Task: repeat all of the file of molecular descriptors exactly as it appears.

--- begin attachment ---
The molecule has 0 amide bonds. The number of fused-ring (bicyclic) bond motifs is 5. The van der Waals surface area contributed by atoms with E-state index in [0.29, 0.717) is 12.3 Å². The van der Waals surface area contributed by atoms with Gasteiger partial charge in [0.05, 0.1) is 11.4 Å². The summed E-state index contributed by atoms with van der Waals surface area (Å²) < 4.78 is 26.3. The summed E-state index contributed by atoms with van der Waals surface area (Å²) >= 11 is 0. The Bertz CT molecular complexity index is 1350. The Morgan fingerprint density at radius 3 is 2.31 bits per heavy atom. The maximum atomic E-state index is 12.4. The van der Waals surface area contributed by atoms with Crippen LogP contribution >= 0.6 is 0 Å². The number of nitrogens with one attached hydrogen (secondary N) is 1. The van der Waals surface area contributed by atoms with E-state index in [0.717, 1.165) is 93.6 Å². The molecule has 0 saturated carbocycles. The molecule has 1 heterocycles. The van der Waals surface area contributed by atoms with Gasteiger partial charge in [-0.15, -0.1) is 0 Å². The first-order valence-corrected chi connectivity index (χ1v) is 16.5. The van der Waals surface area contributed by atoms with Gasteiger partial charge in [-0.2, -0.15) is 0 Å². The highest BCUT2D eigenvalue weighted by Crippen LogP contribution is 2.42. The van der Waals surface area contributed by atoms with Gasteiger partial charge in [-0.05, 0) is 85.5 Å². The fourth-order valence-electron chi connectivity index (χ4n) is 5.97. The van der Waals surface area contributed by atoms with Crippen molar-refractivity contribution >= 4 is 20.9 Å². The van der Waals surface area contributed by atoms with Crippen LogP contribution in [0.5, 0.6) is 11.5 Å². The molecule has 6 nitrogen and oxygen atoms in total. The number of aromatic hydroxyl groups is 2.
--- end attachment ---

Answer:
The molecule has 0 amide bonds. The number of fused-ring (bicyclic) bond motifs is 5. The van der Waals surface area contributed by atoms with E-state index in [0.29, 0.717) is 12.3 Å². The van der Waals surface area contributed by atoms with Gasteiger partial charge in [0.05, 0.1) is 11.4 Å². The summed E-state index contributed by atoms with van der Waals surface area (Å²) < 4.78 is 26.3. The summed E-state index contributed by atoms with van der Waals surface area (Å²) >= 11 is 0. The Bertz CT molecular complexity index is 1350. The Morgan fingerprint density at radius 3 is 2.31 bits per heavy atom. The maximum atomic E-state index is 12.4. The van der Waals surface area contributed by atoms with Crippen LogP contribution >= 0.6 is 0 Å². The number of nitrogens with one attached hydrogen (secondary N) is 1. The van der Waals surface area contributed by atoms with E-state index in [0.717, 1.165) is 93.6 Å². The molecule has 0 saturated carbocycles. The molecule has 1 heterocycles. The van der Waals surface area contributed by atoms with Gasteiger partial charge in [-0.15, -0.1) is 0 Å². The first-order valence-corrected chi connectivity index (χ1v) is 16.5. The van der Waals surface area contributed by atoms with Gasteiger partial charge in [-0.2, -0.15) is 0 Å². The highest BCUT2D eigenvalue weighted by Crippen LogP contribution is 2.42. The van der Waals surface area contributed by atoms with Gasteiger partial charge in [-0.05, 0) is 85.5 Å². The fourth-order valence-electron chi connectivity index (χ4n) is 5.97. The van der Waals surface area contributed by atoms with Crippen molar-refractivity contribution >= 4 is 20.9 Å². The van der Waals surface area contributed by atoms with Crippen LogP contribution in [0.5, 0.6) is 11.5 Å². The molecule has 6 nitrogen and oxygen atoms in total. The number of aromatic hydroxyl groups is 2.